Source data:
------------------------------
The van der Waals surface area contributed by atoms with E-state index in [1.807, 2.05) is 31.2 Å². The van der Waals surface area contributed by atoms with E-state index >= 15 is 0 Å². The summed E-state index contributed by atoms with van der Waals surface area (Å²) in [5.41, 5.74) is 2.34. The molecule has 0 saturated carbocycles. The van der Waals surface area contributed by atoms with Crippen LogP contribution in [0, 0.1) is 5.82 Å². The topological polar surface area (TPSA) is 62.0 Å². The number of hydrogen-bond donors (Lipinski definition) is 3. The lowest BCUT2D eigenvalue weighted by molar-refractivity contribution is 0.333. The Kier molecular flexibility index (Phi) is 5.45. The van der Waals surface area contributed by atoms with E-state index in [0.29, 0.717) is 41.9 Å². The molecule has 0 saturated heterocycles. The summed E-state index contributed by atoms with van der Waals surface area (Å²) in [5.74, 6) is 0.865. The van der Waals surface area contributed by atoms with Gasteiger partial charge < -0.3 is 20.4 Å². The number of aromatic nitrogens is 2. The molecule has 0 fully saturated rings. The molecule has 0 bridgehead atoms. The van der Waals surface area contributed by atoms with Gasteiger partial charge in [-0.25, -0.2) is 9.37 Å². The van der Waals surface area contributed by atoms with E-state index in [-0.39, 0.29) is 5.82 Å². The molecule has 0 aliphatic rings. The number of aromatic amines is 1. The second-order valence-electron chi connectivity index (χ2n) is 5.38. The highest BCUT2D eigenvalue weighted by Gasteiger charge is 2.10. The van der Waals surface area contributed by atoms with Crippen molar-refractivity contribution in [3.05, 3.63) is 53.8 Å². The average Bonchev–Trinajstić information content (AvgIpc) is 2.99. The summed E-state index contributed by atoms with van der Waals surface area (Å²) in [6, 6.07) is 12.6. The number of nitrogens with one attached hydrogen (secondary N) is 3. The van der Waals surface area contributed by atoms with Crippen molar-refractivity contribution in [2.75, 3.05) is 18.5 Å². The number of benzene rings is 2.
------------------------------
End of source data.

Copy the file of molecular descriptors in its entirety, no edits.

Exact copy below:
The van der Waals surface area contributed by atoms with E-state index in [1.807, 2.05) is 31.2 Å². The van der Waals surface area contributed by atoms with E-state index >= 15 is 0 Å². The summed E-state index contributed by atoms with van der Waals surface area (Å²) in [5.41, 5.74) is 2.34. The molecule has 0 saturated carbocycles. The van der Waals surface area contributed by atoms with Crippen LogP contribution in [0, 0.1) is 5.82 Å². The topological polar surface area (TPSA) is 62.0 Å². The number of hydrogen-bond donors (Lipinski definition) is 3. The lowest BCUT2D eigenvalue weighted by molar-refractivity contribution is 0.333. The Kier molecular flexibility index (Phi) is 5.45. The van der Waals surface area contributed by atoms with E-state index in [0.29, 0.717) is 41.9 Å². The molecule has 0 saturated heterocycles. The summed E-state index contributed by atoms with van der Waals surface area (Å²) in [5.74, 6) is 0.865. The van der Waals surface area contributed by atoms with Gasteiger partial charge < -0.3 is 20.4 Å². The number of aromatic nitrogens is 2. The molecule has 0 fully saturated rings. The molecule has 0 bridgehead atoms. The van der Waals surface area contributed by atoms with Gasteiger partial charge in [-0.25, -0.2) is 9.37 Å². The van der Waals surface area contributed by atoms with E-state index in [-0.39, 0.29) is 5.82 Å². The molecule has 0 aliphatic rings. The number of aromatic amines is 1. The second-order valence-electron chi connectivity index (χ2n) is 5.38. The highest BCUT2D eigenvalue weighted by Gasteiger charge is 2.10. The van der Waals surface area contributed by atoms with Crippen molar-refractivity contribution in [3.05, 3.63) is 53.8 Å². The average Bonchev–Trinajstić information content (AvgIpc) is 2.99. The summed E-state index contributed by atoms with van der Waals surface area (Å²) in [6, 6.07) is 12.6. The number of nitrogens with one attached hydrogen (secondary N) is 3. The van der Waals surface area contributed by atoms with Crippen molar-refractivity contribution in [2.75, 3.05) is 18.5 Å². The number of benzene rings is 2.